Why do I volunteer and what do I get out of it I hear you ask?

I love being involved in archaeology and feel privileged to work at the most exciting excavation site on the planet (no offence to all the others). It is great to work alongside archaeology people from all over the world, both at the excavation and at Lochview. I have learned a lot from them. Excitingly, the project means that my photographs will eventually be viewed in the future as part of the record of this astounding excavation.

Few will know it, but for me that is a legacy I can leave behind and feel absurdly proud off, but don’t tell anyone as they will think I’ve gone soft!

Jeanne Rose

As well as volunteering outside the dig season, Jeanne was one of the Artists in Residence during the 2018 excavation.

As well as volunteering outside the dig season, Jeanne was one of the Artists in Residence during the 2018 excavation. (Pic: Joanne Bourne)

I am a retired primary school teacher from Long Island, New York, and have been volunteering at, and for, the Ness since the summer of 2011.  While on a teaching exchange to Paisley, Scotland, in 1984, I first visited Orkney. I have since discovered that Colin Richards was just beginning his work at the Barnhouse Settlement at that time, so something must have been in the atmosphere that was waking up the archaeology! 

By the time I started returning to Orkney for summer visits in 2004, much had happened and I was lucky enough to see the beginning excavation work at the Ness as a tourist. Little did I know that I would take early retirement in 2010 and end up living in Orkney full time!

When I was first trowelling (sorry but my back said that lasted only four hours) in 2011, the numbers for the small finds were in the thousands.  Thanks to my bad back, I got promoted to the small finds area. That meant mucky work in a dark shipping container and having to reuse supplies because of limited funds.  Subsequent summers found me on site for major discoveries like cushion stones, cloud axes, and carved stone balls.  Direct involvement also meant starting to help put some colour and variety helping with dig shop and the wonderful Annabel and Jim Middlemas. Life here year round, also meant I could help out in the winter months and watch the small finds numbers increase to 10,000!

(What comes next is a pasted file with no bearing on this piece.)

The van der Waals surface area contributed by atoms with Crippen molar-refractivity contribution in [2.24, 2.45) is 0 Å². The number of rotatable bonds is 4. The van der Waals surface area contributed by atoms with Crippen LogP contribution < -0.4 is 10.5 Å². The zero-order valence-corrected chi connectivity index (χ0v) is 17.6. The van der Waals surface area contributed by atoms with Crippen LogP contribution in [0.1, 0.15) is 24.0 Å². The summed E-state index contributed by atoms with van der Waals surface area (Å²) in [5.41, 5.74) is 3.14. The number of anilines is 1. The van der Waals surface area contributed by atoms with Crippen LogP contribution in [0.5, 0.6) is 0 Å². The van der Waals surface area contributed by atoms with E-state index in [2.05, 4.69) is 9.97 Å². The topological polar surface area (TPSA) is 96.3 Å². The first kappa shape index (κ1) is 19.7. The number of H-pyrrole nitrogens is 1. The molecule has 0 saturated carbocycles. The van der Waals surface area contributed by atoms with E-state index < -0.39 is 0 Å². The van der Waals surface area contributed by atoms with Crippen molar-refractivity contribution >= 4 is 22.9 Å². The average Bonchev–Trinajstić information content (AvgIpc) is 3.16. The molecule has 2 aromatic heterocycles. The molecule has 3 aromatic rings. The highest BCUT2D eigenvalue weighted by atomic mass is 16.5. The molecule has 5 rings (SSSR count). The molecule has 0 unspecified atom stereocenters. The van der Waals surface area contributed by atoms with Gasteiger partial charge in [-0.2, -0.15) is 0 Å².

I have helped, sort, wrap, number, count, sift, wash, dry, bag, box, and label probably thousands of bones, stones, and pot sherds. 

Often, I think, “you couldn’t pay me to do this!” and I love every minute of it just because of that.  I have worked beside experts, helped sort out problems, discovered designs not noticed before my eyes saw, and made new friends from around the world.  I am constantly amazed that I am standing where some yet mysterious way of life took place with, shapes, marks, objects and buildings that have no known name or use.

The standing stones and the wind, land and sky are the shapes that ignited my artistic inspiration and I have been painting Orkney scenes since that first 1984 visit.  Now my paintings incorporate more of the land, the stones and the marks being uncovered yearly.  They are informed by the lectures I attend and the work I do while volunteering.

This winter, I am working again with Peter Shackleton on the photography of the pottery.  My gift wrapping skills are improving as I un and re-wrap the pieces for Peter to photograph.  It is cool (i.e. cold) in Lochview, but there is coffee and the thrill of being beside the sleeping excavation.  I am thrilled to be part of history in the making and to be close to the real objects that inspire my artwork. 

You really couldn’t pay me to do this.  I just love to do it all!